Section 860E(d) addresses the tax consequences to a REIT’s shareholders when the REIT holds a REMIC residual interest. The section provides that, if a REIT holds one or more REMIC residual interests, then, under regulations prescribed by the Secretary, the excess of the aggregate excess inclusions determined with respect to those interests over the REIT’s taxable income shall be allocated among the shareholders of the REIT in proportion to the dividends received from the REIT. Any such amounts allocated to a shareholder shall be treated as an excess inclusion with respect to a residual interest held by the shareholder. Section 860E(d) further provides that similar rules apply to RICs, common trust funds, and certain cooperative organizations. Regulations issued under section 860E reserve the portion of the regulations dealing with the application of section 860E(d). See § 1.860E-1(b).

Congress intended the REMIC regime to be the exclusive vehicle for securitizations issuing multiple-maturity mortgage-backed debt securities. Accordingly, the 1986 Act also enacted TMP provisions, which require an entity that issues such securities without making the REMIC election to be taxed as a separate corporation.

Section 7701(i) defines a taxable mortgage pool as any entity (other than a REMIC) if—

(i) Substantially all of the assets of the entity consist of debt obligations or interests in debt obligations, and more than 50% of these debt obligations or interests are real estate mortgages or interests in real estate mortgages;

(ii) The entity is the obligor under debt obligations that have two or more maturities; and

(iii) The required payments on the debt obligations that the entity issued bear a relationship to the payments to be received by the entity on the debt obligations that it holds as assets.

A portion of an entity may also be a TMP under this definition.

Section 7701(i)(3) provides a special rule for a REIT that is a TMP. Congress generally intended for equity interests in REIT TMPs to be subject to rules similar to those that apply to residual interests in REMICs. Accordingly, section 7701(i)(3) provides that if a REIT, or a qualified REIT subsidiary, is a TMP, then, under regulations prescribed by the Secretary, adjustments similar to the adjustments provided in section 860E(d) are to apply to the shareholders of the REIT. Regulations under section 7701(i) have been issued, but these regulations specifically reserve on the treatment of REIT TMPs. See § 1.7701(i)-4(b).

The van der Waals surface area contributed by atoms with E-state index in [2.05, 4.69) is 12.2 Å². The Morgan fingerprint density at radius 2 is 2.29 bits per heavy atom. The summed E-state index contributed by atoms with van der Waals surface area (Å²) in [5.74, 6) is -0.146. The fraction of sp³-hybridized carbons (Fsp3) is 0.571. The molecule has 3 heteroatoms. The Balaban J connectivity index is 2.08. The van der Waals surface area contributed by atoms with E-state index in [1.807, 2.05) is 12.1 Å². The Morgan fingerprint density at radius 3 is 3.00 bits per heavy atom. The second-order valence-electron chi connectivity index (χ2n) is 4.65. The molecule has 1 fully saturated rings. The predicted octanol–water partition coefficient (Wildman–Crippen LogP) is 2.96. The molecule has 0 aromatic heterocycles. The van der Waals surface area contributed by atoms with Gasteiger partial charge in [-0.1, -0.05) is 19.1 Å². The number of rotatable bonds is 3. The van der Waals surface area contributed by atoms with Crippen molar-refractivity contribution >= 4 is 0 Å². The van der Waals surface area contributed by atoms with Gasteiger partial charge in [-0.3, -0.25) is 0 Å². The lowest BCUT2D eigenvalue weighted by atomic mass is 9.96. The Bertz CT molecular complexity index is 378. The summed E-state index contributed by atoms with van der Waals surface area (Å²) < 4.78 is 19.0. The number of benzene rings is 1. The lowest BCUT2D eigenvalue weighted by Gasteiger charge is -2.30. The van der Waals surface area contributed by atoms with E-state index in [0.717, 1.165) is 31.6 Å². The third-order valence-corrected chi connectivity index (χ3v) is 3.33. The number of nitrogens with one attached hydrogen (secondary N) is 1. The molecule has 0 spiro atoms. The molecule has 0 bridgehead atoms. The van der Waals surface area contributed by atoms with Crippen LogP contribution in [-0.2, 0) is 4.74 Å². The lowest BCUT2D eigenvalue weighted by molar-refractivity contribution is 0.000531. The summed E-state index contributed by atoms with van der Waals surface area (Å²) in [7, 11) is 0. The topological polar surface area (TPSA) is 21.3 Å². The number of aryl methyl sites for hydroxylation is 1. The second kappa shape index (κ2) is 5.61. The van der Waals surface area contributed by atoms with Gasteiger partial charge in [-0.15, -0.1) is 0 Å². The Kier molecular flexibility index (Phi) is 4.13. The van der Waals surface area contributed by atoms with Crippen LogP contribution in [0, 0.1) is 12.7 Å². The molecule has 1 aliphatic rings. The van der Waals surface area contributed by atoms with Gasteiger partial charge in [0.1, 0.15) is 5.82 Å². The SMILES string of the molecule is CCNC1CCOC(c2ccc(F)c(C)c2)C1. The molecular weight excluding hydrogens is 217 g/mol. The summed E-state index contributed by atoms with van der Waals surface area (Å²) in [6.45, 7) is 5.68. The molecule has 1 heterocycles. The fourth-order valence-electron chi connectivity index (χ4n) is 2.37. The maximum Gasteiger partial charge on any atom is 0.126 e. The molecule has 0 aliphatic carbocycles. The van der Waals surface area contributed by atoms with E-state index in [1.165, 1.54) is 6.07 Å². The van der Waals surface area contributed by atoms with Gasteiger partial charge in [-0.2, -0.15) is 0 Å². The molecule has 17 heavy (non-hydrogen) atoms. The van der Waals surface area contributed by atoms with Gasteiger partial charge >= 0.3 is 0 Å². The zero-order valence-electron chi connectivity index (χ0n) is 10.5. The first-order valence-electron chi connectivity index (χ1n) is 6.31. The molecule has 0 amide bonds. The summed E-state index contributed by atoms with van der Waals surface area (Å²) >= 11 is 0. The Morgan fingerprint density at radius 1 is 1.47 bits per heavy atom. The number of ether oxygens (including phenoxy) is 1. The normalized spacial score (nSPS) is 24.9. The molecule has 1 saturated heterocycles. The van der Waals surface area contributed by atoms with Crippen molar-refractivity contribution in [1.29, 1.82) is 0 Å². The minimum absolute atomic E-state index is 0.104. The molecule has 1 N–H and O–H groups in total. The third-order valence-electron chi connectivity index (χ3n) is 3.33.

The Treasury Department and the Service have been advised that a growing number of REITs have recently begun securitizing mortgages by issuing debt obligations that cause the REITs to be TMPs. These securitizations may be effected through a qualified REIT subsidiary or a disregarded entity, such as a securitization trust. In these arrangements, not all of the REIT’s income is attributable to a TMP.

The Treasury Department and the Service have also been advised that, in the absence of regulations or other guidance under section 7701(i)(3), taxpayers are uncertain about how to apply section 7701(i)(3) to REIT TMPs and to shareholders of REIT TMPs. Taxpayers are similarly uncertain about how to apply section 860E(d) to RICs (and other pass-through entities) that receive excess inclusion income (for example, a RIC holding shares of a REIT that is required by sections 7701(i)(3) and 860E(d) to allocate excess inclusion income to its shareholders).